Markets contain huge amounts of information that represent buyers and sellers’ sentiments and valuation of assets. In essence, a market reacts to changes in available information and requires sophisticated mechanisms to do so efficiently when the amount of data is very large. In a blockchain context, building a mechanism that incorporates all the important information needed for market making and is also able to operate quickly and dynamically within current technological constraints is not an easy task, and requires a prioritization of different kinds of market information.
To keep our market-making algorithm running smoothly and efficiently, we need to boil the vast sea of market information down to its most crucial core metric. So, what is a market’s “most important metric”? The answer is liquidity. Liquidity can be graphically represented by a market depth chart, as shown below.
A depth chart consists of two roughly triangular (though not necessarily symmetrical) shapes, representing bids (buy orders) on the left and asks (sell orders) on the right, along the price x-axis and the depth y-axis. The two triangles can be mathematically described by two parameters, mid price and slope, or how “steep” the triangle is.
Let us closely examine the depth triangle on the right hand side first. This is the ask side, where ask (sell) prices are quoted. We can see that the more base tokens are sold, the higher the price. This linear relationship can be captured by the following formula:
where i is Parameter 1, the mid price, and k is Parameter 2, the slope. B is the number of base tokens currently in the inventory and B_0 is the initial number of base tokens in the inventory. (B_0-B)/B_0 is the portion of base tokens that have been removed from the ask side due to transactions, relative to the initial base token balance. This formula stipulates that as the number of base tokens that have been traded increases, the base token price rises linearly.
Is this an accurate representation of market reality? Not exactly, as this linear model has two limitations:
In practice, most liquidity is concentrated near (immediately above or below) the mid price, because that is the most capital-efficient strategy for market makers. The linear model does not reflect this uneven distribution and is thus an oversimplification
The linear model returns a liquidity of zero after the price exceeds or goes below a certain threshold. However, in reality, no matter how favourable the quoted price is (e.g. for ETH/USDC, a bid order at $100 and an ask order at $1,500), there is liquidity present at that price. This model fails to take such scenarios into account
Therefore, we need to make this pricing curve/depth chart nonlinear to align it with market patterns, but we also don’t want to introduce additional parameters. How should we go about doing that?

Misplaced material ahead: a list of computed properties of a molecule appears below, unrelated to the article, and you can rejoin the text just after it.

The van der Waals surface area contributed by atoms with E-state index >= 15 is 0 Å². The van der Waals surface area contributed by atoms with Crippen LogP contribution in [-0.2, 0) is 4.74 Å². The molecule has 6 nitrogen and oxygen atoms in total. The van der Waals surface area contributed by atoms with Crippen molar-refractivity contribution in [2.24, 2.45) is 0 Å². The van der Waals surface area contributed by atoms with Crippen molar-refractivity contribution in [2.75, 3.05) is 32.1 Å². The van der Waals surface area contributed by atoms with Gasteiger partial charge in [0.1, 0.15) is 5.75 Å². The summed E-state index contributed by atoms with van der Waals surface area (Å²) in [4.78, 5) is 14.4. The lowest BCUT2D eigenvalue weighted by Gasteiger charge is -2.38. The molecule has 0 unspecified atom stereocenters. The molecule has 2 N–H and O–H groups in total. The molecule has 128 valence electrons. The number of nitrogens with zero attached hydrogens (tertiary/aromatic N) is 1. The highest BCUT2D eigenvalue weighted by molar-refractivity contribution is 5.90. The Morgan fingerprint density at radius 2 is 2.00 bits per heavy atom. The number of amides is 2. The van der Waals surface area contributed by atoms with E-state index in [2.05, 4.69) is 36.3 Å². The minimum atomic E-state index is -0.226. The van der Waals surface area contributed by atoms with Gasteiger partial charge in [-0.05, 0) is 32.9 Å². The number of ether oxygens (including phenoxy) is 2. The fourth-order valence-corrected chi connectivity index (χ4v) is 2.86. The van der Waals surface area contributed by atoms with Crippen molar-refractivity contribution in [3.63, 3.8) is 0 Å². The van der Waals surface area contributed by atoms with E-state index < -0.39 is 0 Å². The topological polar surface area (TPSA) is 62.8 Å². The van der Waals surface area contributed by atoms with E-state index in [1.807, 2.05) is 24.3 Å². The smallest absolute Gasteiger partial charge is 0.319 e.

We want to make the depth chart nonlinear to depict the fact that depth is more concentrated in the vicinity of the mid price.
Mathematically, the most obvious and straightforward solution is to change the addition in the aforementioned linear formula to multiplication, like this:
In this formula, P increases as B decreases, and it also doesn’t have an upper or lower bound (technically it has a lower limit of 0, but a subzero price doesn’t make sense anyway). But what about the slope? The solution is to refactor the B_0/B term and add a new parameter k that we can use to control the magnitude of the change in price due to B.
When B_0/B >= 1, P is directly proportional to B_0/B in the previous formula, but in this new formula, k dictates the extent of which P is affected by B_0/B. More specifically, k is in the range [0, 1] and governs the slope of the pricing curve.
When k = 0, the formula becomes P = i, so the price does not change regardless of other parameters.
When k = 1, the formula reverts back to (2).
When k is in (0, 1), as k increases, so does the price elasticity, meaning that the price becomes more sensitive to changes in base token quantity (i.e. B). Conversely, as k decreases, the price elasticity also decreases.
This model seems sufficiently complete to cover all scenarios, but there is another issue. In a transaction, the total amount of tokens that needs to be paid is the area under the pricing curve, so we will have to take the integral of the curve, but the curve formula above makes this calculation cumbersome as B_0/B introduces a logarithmic term during derivation. To make computation easier, we square the B_0/B term to eliminate all instances of log:
Incredibly, when k = 1, this curve is identical to the AMM bonding curve. This reaffirms our belief that this algorithm has captured the essence of market activities and patterns.
Similarly, without loss of generality, we apply the same derivation procedure for the bid side depth chart, substituting base tokens with quote tokens (denoted by Q) and using division instead of multiplication. We get:
Combining both formulae, we get the proactive market maker (PMM) pricing formula, described in mathematical terms below.
Where determined by the following formula:
The PMM algorithm is a “high-fidelity” abstraction of the orderbook-based market, defined and regulated by a handful of simple parameters, but it is also highly flexible and optimized for on-chain operations.
We will now enumerate several promising use cases for PMM that can be achieved by fine-tuning parameters and instituting different withdrawal/deposit rules.